Thursday, October 18th, 2018

Russell Dickerson – Blue Tacoma

And here’s another vehicle in which heaven can be found in the back seat of.


Anthony Easton: I am surprised at how muddy this sounds, and how generic the verses are. After, almost a decade of screwing in the back of pick-up trucks one would think that both the audience and the performer would be bored, but they keep being released. It’s kind of frustrating, because Dickerson knows how to sing, and the guitars have a prickly edge. Plus, I like the idea that the truck is more important than either the girl or the singer. 

Ian Mathers: The structure, the instrumentation, etc. are all fine. It’s everything draped over it that I hate so viscerally (and, honestly, probably unfairly): vocal style, sentiment, imagery, everything. I’d punt a radio playing this out a window, but when I try and step back a little and listen to the melody, it’s actually fine. I’d assume there’s something suspect going on with me, some classism or something, and maybe there is; but I don’t have a ton of money, and I grew up in the country enough that I heard plenty of pop country growing up (and didn’t loathe most of it the way I do most of the examples I hear now). But here’s the thing about when your knee jerks: it’s still a real reaction.

Julian Axelrod: There’s something about this song that I find incredibly peaceful. The stock road trip imagery is smeared and impressionistic, as if faded by memory. The depiction of romance is surprisingly lived-in and intimate. And the chorus feels sprawling and expansive, like the midpoint of a long drive when it feels you’ll never stop moving forward. I don’t know if I love the song itself, but I kinda want to live inside it.

Juan F. Carruyo: Please keep this breezy car commercial music away from me

Taylor Alatorre: It’d be easy to dismiss this as the output of a formula already codified by the likes of Sam Hunt, Locash, Dustin Lynch, and Randy Houser. It’s got the quiet-loud dynamics, the barest rhythmic hint of hip hop, and those sprightly power chords that are the universally recognized symbol of the Interstate Highway System. But it’s the little variations on this formula that show how this was crafted with care: the unexpected snare roll in the middle of verse one, the seamless integration of synthetic and live drumming, the outro that thoughtfully picks up where the guitar solo left off. And there’s Dickerson himself, who sounds calmer and more self-effacing than many of his male country brethren. He references Shania but doesn’t wave the reference in your face for cool points; her song is just another part of the scenery. The end result resembles that stable of 2000s rock bands that were lumped under “post-grunge” but were really just power pop by another name. The world needed a less angsty Daughtry, and it looks like Nashville has him.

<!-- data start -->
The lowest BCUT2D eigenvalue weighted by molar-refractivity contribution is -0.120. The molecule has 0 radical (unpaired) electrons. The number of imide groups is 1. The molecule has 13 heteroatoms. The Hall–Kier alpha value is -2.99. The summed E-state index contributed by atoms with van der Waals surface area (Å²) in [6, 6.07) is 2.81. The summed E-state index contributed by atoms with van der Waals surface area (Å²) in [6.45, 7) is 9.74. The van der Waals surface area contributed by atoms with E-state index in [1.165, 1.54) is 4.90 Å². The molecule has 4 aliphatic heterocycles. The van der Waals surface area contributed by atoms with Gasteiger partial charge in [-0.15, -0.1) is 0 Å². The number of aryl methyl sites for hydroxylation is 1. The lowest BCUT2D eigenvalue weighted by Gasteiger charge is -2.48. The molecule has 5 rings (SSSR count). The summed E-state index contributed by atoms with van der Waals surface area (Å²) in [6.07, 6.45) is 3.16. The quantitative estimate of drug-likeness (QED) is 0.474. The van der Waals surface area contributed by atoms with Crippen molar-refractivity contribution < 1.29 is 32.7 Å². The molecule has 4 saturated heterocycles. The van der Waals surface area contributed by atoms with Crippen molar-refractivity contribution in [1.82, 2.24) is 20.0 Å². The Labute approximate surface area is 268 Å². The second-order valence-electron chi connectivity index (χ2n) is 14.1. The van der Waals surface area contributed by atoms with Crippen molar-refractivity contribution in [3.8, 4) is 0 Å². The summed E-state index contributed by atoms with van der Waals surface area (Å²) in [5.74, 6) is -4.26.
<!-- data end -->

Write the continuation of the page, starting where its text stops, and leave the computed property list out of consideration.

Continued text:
Joshua Minsoo Kim: I like how the hook makes it sound like Russell Dickerson’s pickup truck is the name of a city in California. Because for all the joy he’s finding in this moment, it’s his car that’s acting as the conduit for all experience. Even with everyone around him, his Tacoma’s interior provides a liminal space between the outside world and intimacy with his lover. “Blue Tacoma” thus works because it’s nonintrusive but still affecting: a perfect soundtrack for exactly what he’s singing about.

Edward Okulicz: Heard it all before but still somewhat into this — it’s a big, anthemic melody and Dickerson gives it a joyous, top-of-sand-dune delivery. He gives lines like “never runnin’ out of golden road” a hint of wonderment, and the line “missin’ turns ’cause that’s our song” with goofy charm. Maybe songs like these have their success rest on how much the performer makes you like them, so this is a winner. The lite-beats and echoes of the chorus line date the song a bit, not just to the early days of bro-country, but also the late 90s, so points off for that. Still a solid entry in the genre I like to call “sunbelt pop” in the hope someone else will pick it up and run with it.

Crystal Leww: It’s been said again and again here that the best country songs are about small intimate moments from ordinary people. “Blue Tacoma” sounds like a roadtrip down the PCH when the weather has cooled just slightly but the sun is still shining. It’s a vivid and bright image, narrated by Dickerson, who sounds so thrilled by the idea that she loves him, that she chose him. I was dismayed by the direction that country took the last couple of years — a Serious Man backlash to the Sam Hunts and Maren Morrises of the world who made this kind of bright, poppy country — but I’m glad that there’s still a healthy undercurrent of folks like Dickerson. 

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